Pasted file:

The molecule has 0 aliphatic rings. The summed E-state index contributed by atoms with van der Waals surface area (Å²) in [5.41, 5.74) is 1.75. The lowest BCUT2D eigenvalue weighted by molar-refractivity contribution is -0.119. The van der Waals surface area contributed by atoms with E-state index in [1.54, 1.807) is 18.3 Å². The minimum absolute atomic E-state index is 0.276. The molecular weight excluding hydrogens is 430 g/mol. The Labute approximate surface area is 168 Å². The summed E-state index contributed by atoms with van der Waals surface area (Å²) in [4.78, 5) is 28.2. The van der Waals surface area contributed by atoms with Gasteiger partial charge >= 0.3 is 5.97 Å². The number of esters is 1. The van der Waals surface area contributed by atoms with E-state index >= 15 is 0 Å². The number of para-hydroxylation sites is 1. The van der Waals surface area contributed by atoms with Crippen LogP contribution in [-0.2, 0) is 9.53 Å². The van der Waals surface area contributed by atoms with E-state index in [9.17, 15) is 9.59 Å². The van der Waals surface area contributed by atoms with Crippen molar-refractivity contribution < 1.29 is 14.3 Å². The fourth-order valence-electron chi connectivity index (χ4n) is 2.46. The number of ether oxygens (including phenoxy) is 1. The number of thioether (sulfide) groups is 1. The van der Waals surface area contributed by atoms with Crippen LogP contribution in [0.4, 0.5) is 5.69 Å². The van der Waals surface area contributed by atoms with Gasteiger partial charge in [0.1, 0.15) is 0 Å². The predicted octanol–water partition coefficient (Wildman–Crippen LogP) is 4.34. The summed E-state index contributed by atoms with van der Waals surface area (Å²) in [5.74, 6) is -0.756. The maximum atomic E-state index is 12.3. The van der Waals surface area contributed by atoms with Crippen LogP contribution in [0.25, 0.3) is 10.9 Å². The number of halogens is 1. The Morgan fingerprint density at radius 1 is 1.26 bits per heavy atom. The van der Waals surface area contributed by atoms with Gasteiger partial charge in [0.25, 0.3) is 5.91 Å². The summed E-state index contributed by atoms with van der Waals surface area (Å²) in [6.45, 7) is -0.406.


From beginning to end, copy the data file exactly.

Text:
The molecule has 0 aliphatic rings. The summed E-state index contributed by atoms with van der Waals surface area (Å²) in [5.41, 5.74) is 1.75. The lowest BCUT2D eigenvalue weighted by molar-refractivity contribution is -0.119. The van der Waals surface area contributed by atoms with E-state index in [1.54, 1.807) is 18.3 Å². The minimum absolute atomic E-state index is 0.276. The molecular weight excluding hydrogens is 430 g/mol. The Labute approximate surface area is 168 Å². The summed E-state index contributed by atoms with van der Waals surface area (Å²) in [4.78, 5) is 28.2. The van der Waals surface area contributed by atoms with Gasteiger partial charge >= 0.3 is 5.97 Å². The number of esters is 1. The van der Waals surface area contributed by atoms with E-state index >= 15 is 0 Å². The number of para-hydroxylation sites is 1. The van der Waals surface area contributed by atoms with Crippen LogP contribution in [-0.2, 0) is 9.53 Å². The van der Waals surface area contributed by atoms with E-state index in [9.17, 15) is 9.59 Å². The van der Waals surface area contributed by atoms with Crippen molar-refractivity contribution < 1.29 is 14.3 Å². The fourth-order valence-electron chi connectivity index (χ4n) is 2.46. The number of ether oxygens (including phenoxy) is 1. The number of thioether (sulfide) groups is 1. The van der Waals surface area contributed by atoms with Crippen LogP contribution in [0.4, 0.5) is 5.69 Å². The van der Waals surface area contributed by atoms with Gasteiger partial charge in [0.1, 0.15) is 0 Å². The predicted octanol–water partition coefficient (Wildman–Crippen LogP) is 4.34. The summed E-state index contributed by atoms with van der Waals surface area (Å²) in [5.74, 6) is -0.756. The maximum atomic E-state index is 12.3. The van der Waals surface area contributed by atoms with Crippen LogP contribution in [0.25, 0.3) is 10.9 Å². The number of halogens is 1. The Morgan fingerprint density at radius 1 is 1.26 bits per heavy atom. The van der Waals surface area contributed by atoms with Gasteiger partial charge in [0.25, 0.3) is 5.91 Å². The summed E-state index contributed by atoms with van der Waals surface area (Å²) in [6.45, 7) is -0.406.